Compact states are also obligated to report breath and blood test refusals to the licensing state even if the DUI is dropped or reduced to a lesser charge. After Illinois receives a refusal report, the Illinois Secretary of State will suspend your driver’s license for 12 months if you have no other DUI record and for 3 years if you have had a DUI in the previous 5 years.

A driver’s license suspension ends automatically without the need to got through a hearing with the Secretary of State, as is required if your driver’s license is revoked. A revocation will occur if the reporting state notifies the licensing state of a DUI conviction. You can be suspended and revoked for the same offense, or only suspended if the DUI is dropped, or only revoked if you take a breath test but are convicted of the DUI.

Your right to request a driver’s license or driving permit depends, among other things, upon your driving record of DUI convictions, including those that are reported to Illinois in accordance with the Compact. If the out-of-state DUI offense results in your one and only conviction, you will be revoked for one year.

If the out-of-state conviction is one of two DUI offenses that appear on your Illinois record, you will be revoked for 5 years. If the out-of state conviction is one of three DUI offenses on your Illinois record, you will be revoked for 10 years.

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Horace Mann Educators Corporation is a Springfield Illinois-based company that sells insurance policies primarily to teachers and educators. Its Chief Executive Officer, Louis Lower, was arrested for DUI in Florida.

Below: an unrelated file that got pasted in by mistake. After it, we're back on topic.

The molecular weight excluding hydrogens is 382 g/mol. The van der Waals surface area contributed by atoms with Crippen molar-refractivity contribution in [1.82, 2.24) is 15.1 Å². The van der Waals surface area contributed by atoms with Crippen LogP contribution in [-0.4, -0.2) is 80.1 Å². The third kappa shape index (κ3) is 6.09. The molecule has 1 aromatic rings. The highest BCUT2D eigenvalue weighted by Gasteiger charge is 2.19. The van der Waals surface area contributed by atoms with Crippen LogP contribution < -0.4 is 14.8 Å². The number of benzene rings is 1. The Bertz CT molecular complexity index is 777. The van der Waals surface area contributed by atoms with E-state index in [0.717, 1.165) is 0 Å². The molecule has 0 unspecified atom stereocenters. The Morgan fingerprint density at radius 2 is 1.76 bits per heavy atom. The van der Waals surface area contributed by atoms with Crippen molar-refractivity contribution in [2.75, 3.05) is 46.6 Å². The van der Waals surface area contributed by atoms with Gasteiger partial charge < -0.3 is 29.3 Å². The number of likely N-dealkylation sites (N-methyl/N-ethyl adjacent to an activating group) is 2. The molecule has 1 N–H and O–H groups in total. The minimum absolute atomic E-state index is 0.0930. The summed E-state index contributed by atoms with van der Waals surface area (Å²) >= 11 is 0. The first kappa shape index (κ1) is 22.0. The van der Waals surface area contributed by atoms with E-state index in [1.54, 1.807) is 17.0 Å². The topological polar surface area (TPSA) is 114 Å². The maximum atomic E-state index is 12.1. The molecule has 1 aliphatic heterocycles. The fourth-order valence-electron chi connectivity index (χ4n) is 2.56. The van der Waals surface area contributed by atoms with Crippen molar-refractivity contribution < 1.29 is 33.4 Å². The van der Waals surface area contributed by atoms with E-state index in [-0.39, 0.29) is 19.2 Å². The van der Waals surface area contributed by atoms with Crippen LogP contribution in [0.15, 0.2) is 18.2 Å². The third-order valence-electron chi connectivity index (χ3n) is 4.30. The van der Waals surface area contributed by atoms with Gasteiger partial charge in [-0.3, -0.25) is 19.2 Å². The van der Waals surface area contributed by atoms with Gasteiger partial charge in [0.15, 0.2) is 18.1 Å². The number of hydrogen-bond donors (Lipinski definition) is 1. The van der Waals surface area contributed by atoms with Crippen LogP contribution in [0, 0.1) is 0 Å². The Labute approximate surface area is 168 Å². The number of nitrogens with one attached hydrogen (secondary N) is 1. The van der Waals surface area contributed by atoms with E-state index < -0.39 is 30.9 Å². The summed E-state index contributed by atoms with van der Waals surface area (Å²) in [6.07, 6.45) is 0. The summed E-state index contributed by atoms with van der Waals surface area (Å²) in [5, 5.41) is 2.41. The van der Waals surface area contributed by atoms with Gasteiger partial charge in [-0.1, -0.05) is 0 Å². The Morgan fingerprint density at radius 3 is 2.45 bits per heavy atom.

When someone is arrested for DUI, there are two cases to consider. The first is the criminal matter, which would have been governed by Florida law. The second is the effect a DUI has on your privilege to drive.

If Mr. Lower held a Florida driver’s license, the DUI would probably have a negative effect upon that license. But even if Mr. Lower held an Illinois license, Florida law probably has provisions that would serve to invalidate, at least for a period of time, an otherwise valid driver’s license issued by any other sate.

The Florida DUI would also invalidate his Illinois drive’s license. Florida is a member of the Interstate Drivers License Compact, as is Illinois. States who are members of the Compact have obligated themselves to report traffic offenses, including DUI, to the licensing state. While many states do not report minor traffic offenses, and while some states do not even report DUI offenses, it is this author’s experience that Florida does report DUI offenses to Illinois.